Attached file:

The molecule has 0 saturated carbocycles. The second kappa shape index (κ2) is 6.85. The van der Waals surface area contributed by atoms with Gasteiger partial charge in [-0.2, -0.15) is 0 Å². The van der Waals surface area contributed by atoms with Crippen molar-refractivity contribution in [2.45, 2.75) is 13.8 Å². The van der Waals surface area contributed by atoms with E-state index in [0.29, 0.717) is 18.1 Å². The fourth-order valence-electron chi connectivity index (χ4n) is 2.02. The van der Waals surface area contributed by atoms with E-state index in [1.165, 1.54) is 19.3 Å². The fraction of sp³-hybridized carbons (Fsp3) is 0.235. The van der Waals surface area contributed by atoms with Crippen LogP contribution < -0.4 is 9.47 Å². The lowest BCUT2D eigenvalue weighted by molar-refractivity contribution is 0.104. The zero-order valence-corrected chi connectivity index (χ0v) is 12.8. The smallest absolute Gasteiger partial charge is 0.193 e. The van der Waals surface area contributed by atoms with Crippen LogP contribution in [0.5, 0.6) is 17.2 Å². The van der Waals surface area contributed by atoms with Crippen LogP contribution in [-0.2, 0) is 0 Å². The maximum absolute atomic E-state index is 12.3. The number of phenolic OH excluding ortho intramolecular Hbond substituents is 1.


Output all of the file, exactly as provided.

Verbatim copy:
The molecule has 0 saturated carbocycles. The second kappa shape index (κ2) is 6.85. The van der Waals surface area contributed by atoms with Gasteiger partial charge in [-0.2, -0.15) is 0 Å². The van der Waals surface area contributed by atoms with Crippen molar-refractivity contribution in [2.45, 2.75) is 13.8 Å². The van der Waals surface area contributed by atoms with E-state index in [0.29, 0.717) is 18.1 Å². The fourth-order valence-electron chi connectivity index (χ4n) is 2.02. The van der Waals surface area contributed by atoms with E-state index in [1.165, 1.54) is 19.3 Å². The fraction of sp³-hybridized carbons (Fsp3) is 0.235. The van der Waals surface area contributed by atoms with Crippen LogP contribution < -0.4 is 9.47 Å². The lowest BCUT2D eigenvalue weighted by molar-refractivity contribution is 0.104. The zero-order valence-corrected chi connectivity index (χ0v) is 12.8. The smallest absolute Gasteiger partial charge is 0.193 e. The van der Waals surface area contributed by atoms with Crippen LogP contribution in [0.5, 0.6) is 17.2 Å². The van der Waals surface area contributed by atoms with Crippen LogP contribution in [-0.2, 0) is 0 Å². The maximum absolute atomic E-state index is 12.3. The number of phenolic OH excluding ortho intramolecular Hbond substituents is 1.